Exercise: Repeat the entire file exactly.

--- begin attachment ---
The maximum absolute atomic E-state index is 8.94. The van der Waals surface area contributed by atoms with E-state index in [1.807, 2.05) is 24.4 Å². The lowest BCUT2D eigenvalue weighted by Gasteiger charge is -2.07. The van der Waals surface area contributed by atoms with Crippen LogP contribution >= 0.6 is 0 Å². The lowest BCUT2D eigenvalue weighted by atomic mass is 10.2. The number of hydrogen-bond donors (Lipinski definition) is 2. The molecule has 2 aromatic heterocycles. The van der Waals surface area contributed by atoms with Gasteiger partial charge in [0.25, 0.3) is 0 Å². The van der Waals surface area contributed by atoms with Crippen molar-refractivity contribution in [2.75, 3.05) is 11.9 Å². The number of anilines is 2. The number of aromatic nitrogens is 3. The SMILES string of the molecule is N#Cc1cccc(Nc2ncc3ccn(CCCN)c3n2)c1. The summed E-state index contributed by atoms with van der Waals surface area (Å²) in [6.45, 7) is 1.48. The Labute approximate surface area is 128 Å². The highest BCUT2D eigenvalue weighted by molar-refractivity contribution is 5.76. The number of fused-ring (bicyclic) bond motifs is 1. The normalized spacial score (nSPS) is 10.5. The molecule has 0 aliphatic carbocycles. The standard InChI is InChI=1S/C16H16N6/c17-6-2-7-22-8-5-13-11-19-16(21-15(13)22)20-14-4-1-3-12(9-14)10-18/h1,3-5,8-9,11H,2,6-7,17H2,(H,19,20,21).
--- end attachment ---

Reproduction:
The maximum absolute atomic E-state index is 8.94. The van der Waals surface area contributed by atoms with E-state index in [1.807, 2.05) is 24.4 Å². The lowest BCUT2D eigenvalue weighted by Gasteiger charge is -2.07. The van der Waals surface area contributed by atoms with Crippen LogP contribution >= 0.6 is 0 Å². The lowest BCUT2D eigenvalue weighted by atomic mass is 10.2. The number of hydrogen-bond donors (Lipinski definition) is 2. The molecule has 2 aromatic heterocycles. The van der Waals surface area contributed by atoms with Gasteiger partial charge in [0.25, 0.3) is 0 Å². The van der Waals surface area contributed by atoms with Crippen molar-refractivity contribution in [2.75, 3.05) is 11.9 Å². The number of anilines is 2. The number of aromatic nitrogens is 3. The SMILES string of the molecule is N#Cc1cccc(Nc2ncc3ccn(CCCN)c3n2)c1. The summed E-state index contributed by atoms with van der Waals surface area (Å²) in [6.45, 7) is 1.48. The Labute approximate surface area is 128 Å². The highest BCUT2D eigenvalue weighted by molar-refractivity contribution is 5.76. The number of fused-ring (bicyclic) bond motifs is 1. The normalized spacial score (nSPS) is 10.5. The molecule has 0 aliphatic carbocycles. The standard InChI is InChI=1S/C16H16N6/c17-6-2-7-22-8-5-13-11-19-16(21-15(13)22)20-14-4-1-3-12(9-14)10-18/h1,3-5,8-9,11H,2,6-7,17H2,(H,19,20,21).